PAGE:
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Mental Health Awareness Week

Our latest guest blog post is by Mrs Bingham, who wrote to the girls during Mental Health Awareness Week with some reflections on how to talk about mental ill health. 

On Monday you heard from an amazing role model – one of our former pupils, Karen Pollock CBE – who spoke to you about her work for the Holocaust Educational Trust. She was self-assured, eloquent and purposeful. Her assembly was brilliant. And yet she was very nervous about coming to speak to you all, and she could hardly believe that she had been nominated as Alumna of the Year. In other words, being a strong person is not about feeling strong all the time.

This week is Mental Health Awareness Week. I really celebrate the fact that society talks about mental health more openly. It has helped to destigmatise mental ill health and we have become a more understanding society in the process. As we continue to talk about mental health, I hope that we develop a better understanding that mental health exists on a spectrum. Sometimes the way in which society talks about mental health can make it feel as if there is some divide between those who are ‘well’ and those who are ‘ill’.

There are some people who sadly struggle with mental ill health for a very significant portion of their lives. Alastair Campbell, former Press Secretary to Prime Minister Tony Blair in the late 1990s and early part of the millennium, has suffered from depression for nearly his whole adult life. But if I met Alastair Campbell, I would think of him as a multi-faceted human being who has achieved great things in his life. He spent ten years at the very centre of power. He has written fascinating diaries about his time in office. He has also courted very significant controversy over his involvement in Blair’s decision to go to war in Iraq. I know he is also a runner, and a father to three children. I know he loves football and Scotland. I also know he has depression and that his mood varies from day to day. But I would never, ever seek, if I met him, to reduce him to that one facet of his existence. He has depression, yes, but depression is only one part of his experience. That does not mean that at its worst, his depression is not crippling and debilitating. It absolutely is. But he is never just his depression.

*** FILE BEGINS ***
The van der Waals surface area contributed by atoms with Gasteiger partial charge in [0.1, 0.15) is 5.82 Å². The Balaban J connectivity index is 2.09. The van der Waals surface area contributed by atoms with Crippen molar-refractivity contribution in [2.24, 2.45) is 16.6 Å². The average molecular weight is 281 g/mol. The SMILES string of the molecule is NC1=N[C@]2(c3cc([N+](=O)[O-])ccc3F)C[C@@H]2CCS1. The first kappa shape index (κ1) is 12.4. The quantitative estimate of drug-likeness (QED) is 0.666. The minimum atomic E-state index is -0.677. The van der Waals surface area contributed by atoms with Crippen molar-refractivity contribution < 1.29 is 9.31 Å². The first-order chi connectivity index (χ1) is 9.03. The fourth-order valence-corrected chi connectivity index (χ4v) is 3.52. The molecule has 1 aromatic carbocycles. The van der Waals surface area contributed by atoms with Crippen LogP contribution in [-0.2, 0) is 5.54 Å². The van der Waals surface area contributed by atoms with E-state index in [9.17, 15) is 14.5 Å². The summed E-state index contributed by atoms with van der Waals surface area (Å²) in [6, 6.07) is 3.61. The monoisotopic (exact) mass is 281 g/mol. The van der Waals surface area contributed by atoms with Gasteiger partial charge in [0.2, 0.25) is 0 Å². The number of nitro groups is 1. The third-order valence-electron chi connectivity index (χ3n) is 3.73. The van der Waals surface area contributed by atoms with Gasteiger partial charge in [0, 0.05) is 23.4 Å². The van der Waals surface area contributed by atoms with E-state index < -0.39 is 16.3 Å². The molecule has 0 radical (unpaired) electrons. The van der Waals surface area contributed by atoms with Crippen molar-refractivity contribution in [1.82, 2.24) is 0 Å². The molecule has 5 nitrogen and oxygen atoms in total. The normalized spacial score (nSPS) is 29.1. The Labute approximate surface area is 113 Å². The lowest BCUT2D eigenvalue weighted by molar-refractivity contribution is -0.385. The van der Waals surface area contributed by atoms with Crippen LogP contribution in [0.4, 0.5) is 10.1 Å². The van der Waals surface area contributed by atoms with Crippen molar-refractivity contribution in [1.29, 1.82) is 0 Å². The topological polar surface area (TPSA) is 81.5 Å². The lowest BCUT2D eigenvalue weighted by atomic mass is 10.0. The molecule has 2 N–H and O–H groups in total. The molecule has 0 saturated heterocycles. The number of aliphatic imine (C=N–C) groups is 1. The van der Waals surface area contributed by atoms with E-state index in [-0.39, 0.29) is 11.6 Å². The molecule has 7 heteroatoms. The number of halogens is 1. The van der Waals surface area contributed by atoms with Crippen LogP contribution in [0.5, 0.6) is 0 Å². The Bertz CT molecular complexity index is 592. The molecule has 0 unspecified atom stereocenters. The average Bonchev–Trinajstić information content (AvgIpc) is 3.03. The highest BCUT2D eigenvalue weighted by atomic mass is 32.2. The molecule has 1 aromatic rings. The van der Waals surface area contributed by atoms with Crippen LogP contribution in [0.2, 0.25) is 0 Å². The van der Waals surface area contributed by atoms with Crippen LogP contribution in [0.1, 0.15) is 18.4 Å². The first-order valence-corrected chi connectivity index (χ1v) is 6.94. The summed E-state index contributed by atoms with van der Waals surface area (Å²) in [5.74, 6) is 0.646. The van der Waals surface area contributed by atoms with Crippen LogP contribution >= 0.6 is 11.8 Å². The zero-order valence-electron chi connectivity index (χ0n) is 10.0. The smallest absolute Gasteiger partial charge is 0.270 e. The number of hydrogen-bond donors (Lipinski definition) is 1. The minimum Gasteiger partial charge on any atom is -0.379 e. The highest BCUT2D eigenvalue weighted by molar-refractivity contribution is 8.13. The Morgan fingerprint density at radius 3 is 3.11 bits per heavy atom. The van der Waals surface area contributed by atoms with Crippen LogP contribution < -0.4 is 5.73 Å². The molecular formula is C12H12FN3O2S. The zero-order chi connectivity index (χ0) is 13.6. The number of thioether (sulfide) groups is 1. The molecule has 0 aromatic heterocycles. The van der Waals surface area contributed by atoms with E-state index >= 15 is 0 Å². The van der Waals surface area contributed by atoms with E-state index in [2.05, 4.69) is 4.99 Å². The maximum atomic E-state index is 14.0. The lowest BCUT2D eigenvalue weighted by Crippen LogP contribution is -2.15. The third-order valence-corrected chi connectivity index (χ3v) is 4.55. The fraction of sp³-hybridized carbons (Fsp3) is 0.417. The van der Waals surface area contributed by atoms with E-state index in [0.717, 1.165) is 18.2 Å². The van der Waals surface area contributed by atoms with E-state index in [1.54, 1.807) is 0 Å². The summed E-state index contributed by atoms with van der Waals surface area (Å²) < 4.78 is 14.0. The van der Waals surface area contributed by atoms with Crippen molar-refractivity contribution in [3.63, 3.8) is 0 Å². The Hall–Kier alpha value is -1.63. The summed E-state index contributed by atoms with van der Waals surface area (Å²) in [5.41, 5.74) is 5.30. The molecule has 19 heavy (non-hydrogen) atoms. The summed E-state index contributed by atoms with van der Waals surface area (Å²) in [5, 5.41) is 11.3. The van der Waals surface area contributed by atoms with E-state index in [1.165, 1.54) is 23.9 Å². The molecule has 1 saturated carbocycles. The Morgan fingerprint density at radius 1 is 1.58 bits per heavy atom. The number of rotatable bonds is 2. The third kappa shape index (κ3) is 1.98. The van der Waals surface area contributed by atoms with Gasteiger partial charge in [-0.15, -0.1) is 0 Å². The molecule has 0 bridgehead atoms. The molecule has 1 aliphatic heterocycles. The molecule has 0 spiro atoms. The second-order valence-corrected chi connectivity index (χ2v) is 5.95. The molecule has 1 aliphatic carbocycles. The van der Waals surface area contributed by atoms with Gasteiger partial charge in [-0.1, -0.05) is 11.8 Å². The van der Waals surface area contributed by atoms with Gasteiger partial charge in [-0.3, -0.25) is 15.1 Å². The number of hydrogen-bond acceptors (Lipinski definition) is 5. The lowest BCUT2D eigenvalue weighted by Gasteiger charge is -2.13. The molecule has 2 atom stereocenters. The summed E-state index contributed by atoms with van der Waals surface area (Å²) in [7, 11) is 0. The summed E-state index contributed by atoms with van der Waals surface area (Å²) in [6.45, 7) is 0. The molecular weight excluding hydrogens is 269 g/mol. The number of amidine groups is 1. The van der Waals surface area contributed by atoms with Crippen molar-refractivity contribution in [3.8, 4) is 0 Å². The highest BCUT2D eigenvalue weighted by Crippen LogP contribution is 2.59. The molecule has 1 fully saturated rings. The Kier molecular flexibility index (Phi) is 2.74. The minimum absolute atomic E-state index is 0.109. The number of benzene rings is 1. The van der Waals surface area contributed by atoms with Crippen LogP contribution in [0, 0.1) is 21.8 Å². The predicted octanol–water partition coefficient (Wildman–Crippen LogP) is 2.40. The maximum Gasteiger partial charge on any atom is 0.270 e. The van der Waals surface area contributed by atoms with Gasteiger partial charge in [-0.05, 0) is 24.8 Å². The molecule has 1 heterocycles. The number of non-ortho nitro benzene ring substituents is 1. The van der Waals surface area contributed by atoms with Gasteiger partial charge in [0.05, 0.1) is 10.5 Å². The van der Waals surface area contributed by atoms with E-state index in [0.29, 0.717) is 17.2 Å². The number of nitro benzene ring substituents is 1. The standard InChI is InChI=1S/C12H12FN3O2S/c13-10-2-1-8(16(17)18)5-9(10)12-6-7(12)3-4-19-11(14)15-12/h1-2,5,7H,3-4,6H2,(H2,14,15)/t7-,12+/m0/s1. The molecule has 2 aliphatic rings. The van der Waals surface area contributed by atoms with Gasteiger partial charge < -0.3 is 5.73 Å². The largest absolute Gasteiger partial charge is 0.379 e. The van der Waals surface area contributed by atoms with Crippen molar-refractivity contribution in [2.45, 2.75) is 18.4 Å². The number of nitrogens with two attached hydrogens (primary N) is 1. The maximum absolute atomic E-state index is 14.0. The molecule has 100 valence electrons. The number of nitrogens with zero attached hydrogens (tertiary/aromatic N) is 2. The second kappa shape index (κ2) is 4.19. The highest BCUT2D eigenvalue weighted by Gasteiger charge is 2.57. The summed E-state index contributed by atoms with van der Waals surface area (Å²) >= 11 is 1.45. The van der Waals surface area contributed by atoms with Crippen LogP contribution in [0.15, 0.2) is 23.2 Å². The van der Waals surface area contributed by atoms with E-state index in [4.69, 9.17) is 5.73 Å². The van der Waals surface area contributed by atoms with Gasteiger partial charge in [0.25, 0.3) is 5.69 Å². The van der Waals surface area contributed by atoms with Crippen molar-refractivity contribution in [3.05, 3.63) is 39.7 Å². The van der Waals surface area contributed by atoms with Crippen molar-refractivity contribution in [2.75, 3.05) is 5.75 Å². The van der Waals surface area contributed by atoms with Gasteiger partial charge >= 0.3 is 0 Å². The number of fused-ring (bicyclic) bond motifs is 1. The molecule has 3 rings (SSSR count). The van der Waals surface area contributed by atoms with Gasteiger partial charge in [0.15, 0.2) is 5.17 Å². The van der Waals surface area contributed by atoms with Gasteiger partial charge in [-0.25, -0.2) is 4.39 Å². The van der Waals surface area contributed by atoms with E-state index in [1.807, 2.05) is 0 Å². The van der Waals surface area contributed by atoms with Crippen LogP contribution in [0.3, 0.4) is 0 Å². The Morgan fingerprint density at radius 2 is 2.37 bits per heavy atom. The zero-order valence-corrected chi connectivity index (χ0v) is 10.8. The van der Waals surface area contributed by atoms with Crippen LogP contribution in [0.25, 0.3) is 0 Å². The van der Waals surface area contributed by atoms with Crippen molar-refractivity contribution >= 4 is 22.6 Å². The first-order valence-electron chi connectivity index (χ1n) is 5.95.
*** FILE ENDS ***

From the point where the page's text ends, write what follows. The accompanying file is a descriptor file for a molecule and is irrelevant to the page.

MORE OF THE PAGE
There are plenty of other examples of famous people who have suffered from mental ill health and who continue to do so. Stephen Fry, the comedian, is another example. He has had a long battle with bipolar disorder. He has compared having the illness to his own ‘personal weather’ and he has two wise comments on this theme. He has said that there are: ‘two mistakes…to deny that it’s raining…and to say, therefore my life is over. It’s raining and the sun will never come out.’ When a celebrity like Stephen Fry talks publicly about their struggle with mental health, it helps to normalise mental ill health. But it does something else, in my view. It reminds us that we are all so much more than one facet of our experience. Stephen Fry suffers from bipolar episodes but he is also a talented comedian, writer and presenter.

We are all so much more than one facet of our experience.

Stephen Fry and Alastair Campbell have lived rich, fulfilling lives. I have friends who have had, at various points in their lives, battles with mental ill health. But to me, they are just my friends. My point is that there is no magic moment when you suddenly become capable of managing all your emotions. There is no magic moment when you suddenly become super-resilient. Over time, most of us learn skills to support our mental health. We learn what sorts of things make us stressed, anxious, or unhappy. We learn what gives us energy, inspiration and restoration.
Some of us learn to live with mental ill health, like Alastair Campbell and Stephen Fry. Some of us experience challenges for the first time, having sailed through our younger years with relative ease.

There is no magic moment when you suddenly become super-resilient.

Sometimes labels are useful and for someone suffering from a mental health condition a diagnosis can be very helpful. But nobody should ever feel reduced to a label. We are all too complex, too multi-faceted for that, and our lives are too rich a tapestry of experiences to take such a reductionist approach. That is why human beings are so eternally fascinating and inspiring. Many of us have to live with mental ill health to differing degrees of acuteness and for differing lengths of time. We live with it but nobody should define us by it.

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